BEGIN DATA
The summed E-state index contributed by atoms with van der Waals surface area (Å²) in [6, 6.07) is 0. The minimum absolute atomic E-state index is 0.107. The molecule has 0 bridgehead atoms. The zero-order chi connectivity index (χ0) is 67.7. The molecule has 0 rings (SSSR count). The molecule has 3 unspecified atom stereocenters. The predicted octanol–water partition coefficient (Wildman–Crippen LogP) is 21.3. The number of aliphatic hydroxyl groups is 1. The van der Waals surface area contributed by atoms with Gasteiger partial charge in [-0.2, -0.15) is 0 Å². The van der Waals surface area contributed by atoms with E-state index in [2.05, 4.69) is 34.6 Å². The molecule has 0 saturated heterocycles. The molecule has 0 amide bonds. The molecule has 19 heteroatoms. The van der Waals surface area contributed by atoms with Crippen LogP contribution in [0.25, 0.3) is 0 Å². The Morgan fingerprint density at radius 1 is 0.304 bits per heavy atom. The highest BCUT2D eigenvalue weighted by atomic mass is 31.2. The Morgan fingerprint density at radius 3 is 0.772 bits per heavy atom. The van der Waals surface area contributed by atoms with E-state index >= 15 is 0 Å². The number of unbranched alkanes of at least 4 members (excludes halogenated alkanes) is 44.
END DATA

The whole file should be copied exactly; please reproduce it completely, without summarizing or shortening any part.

The summed E-state index contributed by atoms with van der Waals surface area (Å²) in [6, 6.07) is 0. The minimum absolute atomic E-state index is 0.107. The molecule has 0 bridgehead atoms. The zero-order chi connectivity index (χ0) is 67.7. The molecule has 0 rings (SSSR count). The molecule has 3 unspecified atom stereocenters. The predicted octanol–water partition coefficient (Wildman–Crippen LogP) is 21.3. The number of aliphatic hydroxyl groups is 1. The van der Waals surface area contributed by atoms with Gasteiger partial charge in [-0.2, -0.15) is 0 Å². The van der Waals surface area contributed by atoms with E-state index in [2.05, 4.69) is 34.6 Å². The molecule has 0 saturated heterocycles. The molecule has 0 amide bonds. The molecule has 19 heteroatoms. The van der Waals surface area contributed by atoms with Crippen LogP contribution in [0.25, 0.3) is 0 Å². The Morgan fingerprint density at radius 1 is 0.304 bits per heavy atom. The highest BCUT2D eigenvalue weighted by atomic mass is 31.2. The Morgan fingerprint density at radius 3 is 0.772 bits per heavy atom. The van der Waals surface area contributed by atoms with E-state index >= 15 is 0 Å². The number of unbranched alkanes of at least 4 members (excludes halogenated alkanes) is 44.